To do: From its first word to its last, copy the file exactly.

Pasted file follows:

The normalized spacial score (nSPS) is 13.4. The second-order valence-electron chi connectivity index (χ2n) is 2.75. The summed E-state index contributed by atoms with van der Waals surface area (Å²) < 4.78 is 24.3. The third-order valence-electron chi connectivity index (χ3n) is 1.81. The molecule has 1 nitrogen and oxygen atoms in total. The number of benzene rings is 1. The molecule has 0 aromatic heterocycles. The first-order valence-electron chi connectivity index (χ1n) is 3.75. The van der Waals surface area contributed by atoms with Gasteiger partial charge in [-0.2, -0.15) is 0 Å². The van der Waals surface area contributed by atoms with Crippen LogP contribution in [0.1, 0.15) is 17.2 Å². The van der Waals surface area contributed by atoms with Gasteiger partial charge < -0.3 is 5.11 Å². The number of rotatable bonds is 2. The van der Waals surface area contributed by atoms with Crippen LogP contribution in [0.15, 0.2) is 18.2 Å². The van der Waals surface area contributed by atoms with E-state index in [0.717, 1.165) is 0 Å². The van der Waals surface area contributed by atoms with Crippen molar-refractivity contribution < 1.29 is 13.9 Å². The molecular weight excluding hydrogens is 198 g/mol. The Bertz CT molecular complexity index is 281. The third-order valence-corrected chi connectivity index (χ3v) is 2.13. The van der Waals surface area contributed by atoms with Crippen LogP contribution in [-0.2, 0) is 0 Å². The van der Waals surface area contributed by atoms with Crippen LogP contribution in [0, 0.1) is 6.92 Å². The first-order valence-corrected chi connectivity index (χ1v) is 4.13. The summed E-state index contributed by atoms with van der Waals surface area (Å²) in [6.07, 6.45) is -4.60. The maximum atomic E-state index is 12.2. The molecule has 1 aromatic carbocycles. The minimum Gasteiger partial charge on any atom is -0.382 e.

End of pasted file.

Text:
The normalized spacial score (nSPS) is 13.4. The second-order valence-electron chi connectivity index (χ2n) is 2.75. The summed E-state index contributed by atoms with van der Waals surface area (Å²) < 4.78 is 24.3. The third-order valence-electron chi connectivity index (χ3n) is 1.81. The molecule has 1 nitrogen and oxygen atoms in total. The number of benzene rings is 1. The molecule has 0 aromatic heterocycles. The first-order valence-electron chi connectivity index (χ1n) is 3.75. The van der Waals surface area contributed by atoms with Gasteiger partial charge in [-0.2, -0.15) is 0 Å². The van der Waals surface area contributed by atoms with Crippen LogP contribution in [0.1, 0.15) is 17.2 Å². The van der Waals surface area contributed by atoms with Gasteiger partial charge < -0.3 is 5.11 Å². The number of rotatable bonds is 2. The van der Waals surface area contributed by atoms with Crippen LogP contribution in [0.15, 0.2) is 18.2 Å². The van der Waals surface area contributed by atoms with E-state index in [0.717, 1.165) is 0 Å². The van der Waals surface area contributed by atoms with Crippen molar-refractivity contribution < 1.29 is 13.9 Å². The molecular weight excluding hydrogens is 198 g/mol. The Bertz CT molecular complexity index is 281. The third-order valence-corrected chi connectivity index (χ3v) is 2.13. The van der Waals surface area contributed by atoms with Crippen LogP contribution in [-0.2, 0) is 0 Å². The van der Waals surface area contributed by atoms with Crippen LogP contribution in [0, 0.1) is 6.92 Å². The first-order valence-corrected chi connectivity index (χ1v) is 4.13. The summed E-state index contributed by atoms with van der Waals surface area (Å²) in [6.07, 6.45) is -4.60. The maximum atomic E-state index is 12.2. The molecule has 1 aromatic carbocycles. The minimum Gasteiger partial charge on any atom is -0.382 e.